Actor Steve McQueen was an icon for a generation whose legend persists today, particularly in the automotive community as McQueen was a proper gearhead. Having a lifelong love of cars and motorsport, McQueen amassed an enviable collection, including this 1967 Ferrari 275 GTB/4, which is currently for sale.
The Ferrari’s listing can be found on the classic car auction site RM Sotheby’s, which outlines the car’s unique journey from Maranello to present day, which, incidentally, begins due to a fateful incident with another, even more rare Ferrari 275.
Produced from 1964 to 1968, the Ferrari 275 was a two-seater grand tourer powered by a 3.3-liter V12 engine that initially produced around 280 horsepower, sending it to the rear wheels by way of a five-speed manual gearbox. This was until the GTB/4, which upped the overhead cams from two to four, increasing the output to 300 horsepower. At the time, the GTB/4 could claim a 0 to 60 time of 5.5 seconds and topped out at around 163 mph.
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In 1967, two-seater convertible (or “spider”) versions of the GTB/4 were ordered by Luigi Chinetti, owner of Ferrari’s North American Racing Team (or NART) and then the sole importer of Ferraris in the United States. Only 10 were made, one of which was scooped up by McQueen. Shortly thereafter however, the NART Spider was rear-ended, kicking off a lengthy repair process. McQueen, in the meantime, ordered the 275 GTB/4 listed here today.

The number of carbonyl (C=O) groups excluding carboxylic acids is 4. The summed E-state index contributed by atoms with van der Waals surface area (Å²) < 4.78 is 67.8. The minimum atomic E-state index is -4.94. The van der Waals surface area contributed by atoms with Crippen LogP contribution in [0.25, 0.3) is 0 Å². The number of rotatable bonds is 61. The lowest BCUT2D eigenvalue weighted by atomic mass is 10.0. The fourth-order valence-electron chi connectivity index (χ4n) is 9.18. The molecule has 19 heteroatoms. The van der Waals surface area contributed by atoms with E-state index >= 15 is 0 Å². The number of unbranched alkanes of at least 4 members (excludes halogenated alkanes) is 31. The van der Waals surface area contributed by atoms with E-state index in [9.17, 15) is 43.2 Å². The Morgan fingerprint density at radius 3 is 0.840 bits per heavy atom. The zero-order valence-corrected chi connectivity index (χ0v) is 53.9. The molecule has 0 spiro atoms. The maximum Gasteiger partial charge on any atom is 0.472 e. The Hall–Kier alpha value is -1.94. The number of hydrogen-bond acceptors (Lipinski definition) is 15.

McQueen’s GTB/4 arrived in a hazelnut finish, which the actor had changed into what became a dark maroon custom color dubbed “Chianti Red.” McQueen also took his damaged NART’s more streamlined sideview mirror and wire wheels transferred to his new Ferrari, which he drove for four years before selling it to Zorro and Lost In Space actor Guy Williams.
The 275 GTB/4’s story doesn’t end there. After Williams sold the car, the Ferrari languished in disuse after an accident. The wrecked GTB/4 was then purchased by a collector who really wanted a NART spider, but decided to convert this car into one rather than hunting one down. In its new state, the 275 changed hands and colors multiple times until Australian race car driver and Le Mans winner Vern Schuppan took possession of it. Schuppan then began the process of restoring it to its original “McQueen spec,” down to the special paint color and unique side mirror.
The car was sold for over $10,000,000 to the late Liverpool F.C. owner and chairman David Moores, whose estate is currently offering the car.
All told, it’s quite a wild and storied legacy for a car, all of which happened because McQueen couldn’t wait to get back behind the wheel of a Ferrari. Looking at this one, it’s hard to hold that against him.
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